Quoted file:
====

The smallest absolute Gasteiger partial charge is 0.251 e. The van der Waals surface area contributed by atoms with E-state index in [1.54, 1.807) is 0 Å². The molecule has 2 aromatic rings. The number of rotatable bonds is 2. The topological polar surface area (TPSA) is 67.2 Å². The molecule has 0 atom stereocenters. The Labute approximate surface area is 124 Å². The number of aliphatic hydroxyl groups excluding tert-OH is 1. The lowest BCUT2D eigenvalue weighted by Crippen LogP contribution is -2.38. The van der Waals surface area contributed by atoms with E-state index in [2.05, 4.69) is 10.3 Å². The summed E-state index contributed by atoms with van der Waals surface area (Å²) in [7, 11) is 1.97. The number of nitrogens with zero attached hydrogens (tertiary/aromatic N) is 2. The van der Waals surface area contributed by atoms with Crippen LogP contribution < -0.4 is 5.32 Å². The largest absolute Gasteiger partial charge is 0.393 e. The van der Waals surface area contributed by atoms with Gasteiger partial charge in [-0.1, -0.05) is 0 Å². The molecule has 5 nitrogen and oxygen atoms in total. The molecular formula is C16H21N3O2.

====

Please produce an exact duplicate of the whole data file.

The smallest absolute Gasteiger partial charge is 0.251 e. The van der Waals surface area contributed by atoms with E-state index in [1.54, 1.807) is 0 Å². The molecule has 2 aromatic rings. The number of rotatable bonds is 2. The topological polar surface area (TPSA) is 67.2 Å². The molecule has 0 atom stereocenters. The Labute approximate surface area is 124 Å². The number of aliphatic hydroxyl groups excluding tert-OH is 1. The lowest BCUT2D eigenvalue weighted by Crippen LogP contribution is -2.38. The van der Waals surface area contributed by atoms with E-state index in [2.05, 4.69) is 10.3 Å². The summed E-state index contributed by atoms with van der Waals surface area (Å²) in [7, 11) is 1.97. The number of nitrogens with zero attached hydrogens (tertiary/aromatic N) is 2. The van der Waals surface area contributed by atoms with Crippen LogP contribution < -0.4 is 5.32 Å². The largest absolute Gasteiger partial charge is 0.393 e. The van der Waals surface area contributed by atoms with Gasteiger partial charge in [-0.1, -0.05) is 0 Å². The molecule has 5 nitrogen and oxygen atoms in total. The molecular formula is C16H21N3O2.